On the way to the Saga Museum, in Reykjavik Iceland about 8 of our group hopped on one bus and then transferred to another On the second bus, I sat beside 2 lovely young girls, after asking their permission of course. They kindly obliged. After all, I looked harmless enough. Soon I engaged them in conservation. “How old are you,”I asked? “Almost 13” they confidently replied. I told them I had a granddaughter nearly the same age, back in Canada where I was from. I told them we had lots of Icelanders in our province. They were surprised at that.
I asked them if they could be my tour guide. I started off asking if they knew where the Saga museum was. It took them a while to catch on what I meant. I probably did not pronounce Sagacorrectly. But they figured it out and assured me we were on the right bus and headed the right direction. Good.
“What I should I see and do in Iceland,” I asked. They hesitated but only briefly. They mulled over the question, then one of them said, “The hop-on, hop-off bus was really cool.” I said I had been on one in London and Paris and really enjoyed it. I could see a lot of the city easily and efficiently. Great idea.
I complemented the girls on their excellent English. This pleased them greatly. I meant it too. It was amazing how proficient they were with a Grade 6 or so education. It was indeed impressive. “How did you learn English,” I asked. “In school,” was the response. Clearly they enjoyed practicing their English in a real life situation.
I think my complement gave them confidence and they were off and running with a blizzard of suggestions. They quickly pointed out a school, and then another school. They also gave suggestions for restaurants. “Sushi is very good,” one exclaimed. The other quickly added, “And the fish’n chips near the museum are really good too.” “That is the restaurant where my sister works.”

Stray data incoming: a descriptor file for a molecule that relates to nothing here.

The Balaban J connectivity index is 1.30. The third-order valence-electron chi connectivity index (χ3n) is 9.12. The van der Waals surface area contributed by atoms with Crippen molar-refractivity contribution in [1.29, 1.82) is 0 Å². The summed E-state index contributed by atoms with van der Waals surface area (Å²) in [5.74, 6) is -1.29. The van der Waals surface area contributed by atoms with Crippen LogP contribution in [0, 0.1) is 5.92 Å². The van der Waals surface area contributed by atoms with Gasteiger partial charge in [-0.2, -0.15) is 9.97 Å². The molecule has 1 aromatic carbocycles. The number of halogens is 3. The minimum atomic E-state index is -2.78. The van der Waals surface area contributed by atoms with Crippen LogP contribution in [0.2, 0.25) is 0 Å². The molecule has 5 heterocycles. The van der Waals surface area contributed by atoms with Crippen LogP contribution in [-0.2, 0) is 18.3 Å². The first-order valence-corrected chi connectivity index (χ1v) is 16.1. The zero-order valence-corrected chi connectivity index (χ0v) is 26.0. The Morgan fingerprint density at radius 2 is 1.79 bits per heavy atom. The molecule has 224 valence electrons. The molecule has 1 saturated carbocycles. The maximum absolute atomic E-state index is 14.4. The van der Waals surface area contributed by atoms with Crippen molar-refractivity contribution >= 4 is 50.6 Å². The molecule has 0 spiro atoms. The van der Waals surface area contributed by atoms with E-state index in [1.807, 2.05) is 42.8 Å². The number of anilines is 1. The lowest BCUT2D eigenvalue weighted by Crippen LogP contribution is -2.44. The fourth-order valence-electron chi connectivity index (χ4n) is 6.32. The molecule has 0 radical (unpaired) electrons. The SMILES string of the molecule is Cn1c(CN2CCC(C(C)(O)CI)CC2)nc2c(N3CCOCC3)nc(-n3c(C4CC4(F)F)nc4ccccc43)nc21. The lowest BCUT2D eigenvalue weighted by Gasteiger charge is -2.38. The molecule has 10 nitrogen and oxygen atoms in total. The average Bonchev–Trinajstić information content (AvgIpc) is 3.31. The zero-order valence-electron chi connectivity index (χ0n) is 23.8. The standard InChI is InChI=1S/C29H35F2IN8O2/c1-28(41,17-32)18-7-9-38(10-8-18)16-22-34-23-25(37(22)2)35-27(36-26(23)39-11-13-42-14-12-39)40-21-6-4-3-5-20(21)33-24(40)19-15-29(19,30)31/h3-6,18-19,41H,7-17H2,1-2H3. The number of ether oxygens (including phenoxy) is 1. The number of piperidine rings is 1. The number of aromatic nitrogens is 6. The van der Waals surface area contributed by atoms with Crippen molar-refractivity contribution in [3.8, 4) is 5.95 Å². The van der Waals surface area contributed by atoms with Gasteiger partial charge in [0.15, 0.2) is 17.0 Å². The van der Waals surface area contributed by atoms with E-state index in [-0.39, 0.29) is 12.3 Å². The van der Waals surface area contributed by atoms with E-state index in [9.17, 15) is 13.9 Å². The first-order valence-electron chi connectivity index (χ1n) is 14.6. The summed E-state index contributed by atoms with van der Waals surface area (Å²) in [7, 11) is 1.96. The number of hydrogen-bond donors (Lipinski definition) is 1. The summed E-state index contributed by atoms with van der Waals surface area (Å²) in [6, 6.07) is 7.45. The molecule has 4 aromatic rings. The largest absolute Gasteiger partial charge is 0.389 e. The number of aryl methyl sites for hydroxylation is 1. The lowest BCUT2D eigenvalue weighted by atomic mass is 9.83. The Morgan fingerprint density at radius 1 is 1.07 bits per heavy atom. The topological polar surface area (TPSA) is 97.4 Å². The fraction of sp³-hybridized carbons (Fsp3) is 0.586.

They had a wealth of ideas about shopping explaining about all the wonderful things we could buy. They worried that their advice would be too costly. I assured them that old men like me would die very soon anyway so there was no need to save what little I had.
By the time we reached the museum they had to get off the bus and insisted this was where we had to get off too. They were a bit disturbed that we did not get off. One of our friends had talked to an adult who said, “Next stop.” It turned out, of course, that the girls were right. We would have been better off getting off when they said we should. The adult was wrong.
All in all the conversation, over heard by all our friends was a classic example of what one can learn by taking public transportation in a foreign city. Often they are the highlight of the trip. This was certainly the highlight so far. In fact with their bubbling enthusiasm these 2 young girls where the best tour guides I ever had. I thanked them profusely.
I was only disappointed in myself. I should have got their names and had a photo taken of us. Darn I muffed that!